December 2002 Sky from the Keeble Observatory
Black holes seem like the exotic stuff of science fiction, yet today we acknowledge
them as only too real. Einstein's General Theory of Relativity tells us that every
object with mass warps space and time in its vicinity. We aren't usually aware of
this, because the distortion is very small except for very massive objects, like
stars or galaxies. In 1919 it was confirmed that starlight passing near the surface
of the Sun is deflected a tiny amount - exactly as predicted by Dr. Einstein's theory.
(When first told of this confirmation, he was asked how he would have felt if the
observations had not supported his calculations. His reply, typically wry, was that
It would have been a pity, because the theory is correct.)
The strength of the gravitational field (i.e. the amount of curvature of space-time
it causes) is proportional to the mass of the object, and inversely proportional
to the square of the distance from its center. At any distance from a star or planet
(or a person, for that matter) we can calculate the escape speed necessary for a
projectile to recede forever. The more massive the object, the greater speed required.
(Escape from Earth's surface requires a speed of about 7 miles per second. Escape
from the Sun's surface takes about 125 miles per second. Compress the Sun into an
Earth-sized ball, and the escape speed will be 300 times greater (same mass, smaller
radius). Compress it to a ball a few kilometers in radius, the escape speed is greater
still. Keep compressing, and eventually that escape speed is the speed of light
. the object is now a black hole!
Where do we find them? Massive black holes, in excess of a million solar masses,
are found at the cores of many galaxies - including our own Milky Way, whose core
regions are about 25,000 light years away in the constellation Sagittarius. They
are detected by observing orbital motions of stars near the core, and by the x-ray
emissions from gas heated as it falls into the black hole. (And, no, they are not
cosmic vacuum cleaners sucking in their surroundings. Outside the event horizon
they are just massive gravitational centers, and it's possible to orbit or escape.
It's from the event horizon inward that they represent an inescapable potential
And, now, one has been detected of far smaller mass and much closer to Earth. The
object, with the catalog designation GRO J1655-40, is some 6000 - 9000 light years
away, heading in our general direction at about 250,000 miles per hour. (Don't sell
your real estate just yet - it will take about 15 million years to get here!) It
is detected because it has a close companion star, which orbits it every 2� days.
Gas escaping the atmosphere of this companion is falling into the black hole, emitting
copious x-rays in the process. Some of that gas is being ejected from the system
in extremely energetic jets of debris, streaming away at nearly the speed of light.
This find is exciting, because it seems to confirm the theoretical notion that one
way to make a black hole is from a supernova explosion - essentially compressing
the core of the exploding star at the same time the envelope is blasted into space.
This particular black hole probably formed in the inner part of the Galaxy's disk,
where star formation proceeds at a faster rate than in our vicinity. Other than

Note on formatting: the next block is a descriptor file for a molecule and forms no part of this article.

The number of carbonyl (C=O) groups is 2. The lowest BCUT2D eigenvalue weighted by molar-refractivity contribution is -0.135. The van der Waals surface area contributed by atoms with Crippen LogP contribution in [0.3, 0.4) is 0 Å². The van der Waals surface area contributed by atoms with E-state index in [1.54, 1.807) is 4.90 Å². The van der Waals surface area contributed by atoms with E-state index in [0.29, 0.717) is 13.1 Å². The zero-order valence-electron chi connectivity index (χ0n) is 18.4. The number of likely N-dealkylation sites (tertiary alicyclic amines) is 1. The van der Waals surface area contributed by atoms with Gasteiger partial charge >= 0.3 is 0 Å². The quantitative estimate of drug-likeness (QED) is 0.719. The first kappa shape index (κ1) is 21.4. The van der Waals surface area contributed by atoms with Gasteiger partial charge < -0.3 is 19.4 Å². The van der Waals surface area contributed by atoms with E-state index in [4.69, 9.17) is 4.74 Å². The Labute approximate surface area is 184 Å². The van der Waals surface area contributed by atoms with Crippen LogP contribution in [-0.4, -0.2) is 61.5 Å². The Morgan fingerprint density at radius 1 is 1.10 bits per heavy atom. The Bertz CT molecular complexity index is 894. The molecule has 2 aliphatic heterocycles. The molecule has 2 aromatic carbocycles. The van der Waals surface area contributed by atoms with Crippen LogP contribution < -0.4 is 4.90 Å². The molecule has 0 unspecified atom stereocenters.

a supernova, it is difficult to imagine any real phenomenon which could propel a
stellar mass object to such speed. Thus, it provides a link between our theories
of stellar evolution and our ideas about black holes.
Lunar phases for December: New Moon at 2:34 am on the 4th; First Quarter at 10:49
am on the 11th; Full Moon on the 19th at 2:10 pm; Last quarter on the 26th at 7:31
Saturn will be at opposition on the 17th, so this is a good month to look for the
ringed planet virtually all night long. It rises ENE about an hour after sunset
at the beginning of the month, just about sunset at mid-month. This year's opposition
is only 7 months before it makes perihelion (its orbital period is just over 29
years, so this is about as good as it gets). Mercury joins the evening sky at mid-month,
but will be low to the southwest and not easy to pick out from ground clutter before
it sets. Jupiter rises about 5 hours after sunset and remains visible till dawn.
Venus is brilliant in the predawn sky, high to the southeast, joining Mars, Jupiter
and Saturn as good morning objects. These 4 planets span about 120 degrees at the
beginning of December, spreading out to almost 150 degrees by month's end.
An overhead view at mid-month (about 9:00) finds the Andromeda Galaxy west of zenith.
Recall that it is the most distant object directly visible without a telescope,
some 2 million light years distant. It's headed this way, but don't worry about
a collision with the Milky Way for the next few billion years! The plane of our
own Galaxy makes an arc slightly north of zenith, now crossing the horizon at southeast
and northwest. To the northwest Cygnus shows itself as the Northern Cross, with
the upright marking the plane of the Milky Way. Deneb is the bright star at the
top, the binary Albireo marks the cross's base. To the east we see bright Capella
high over the horizon, above Castor and Pollux in Gemini. Orion is to the southeast,
with the distinctive stars of the belt vertical. Sirius is below Orion. To the southwest
we see few bright stars, save only Fomalhaut, low on the southwest horizon. This
is the direction out of the plane of the Galaxy. In the north, the Big Dipper (Ursa
Major) is low on the horizon. Cassiopeia is high above the horizon, now looking
like an irregular letter M.
For your own monthly star chart, you can direct your web browser to
http://www.skymaps.com. You will find extensive descriptions of what's worth
looking for, and you can download and print a single copy for your personal use.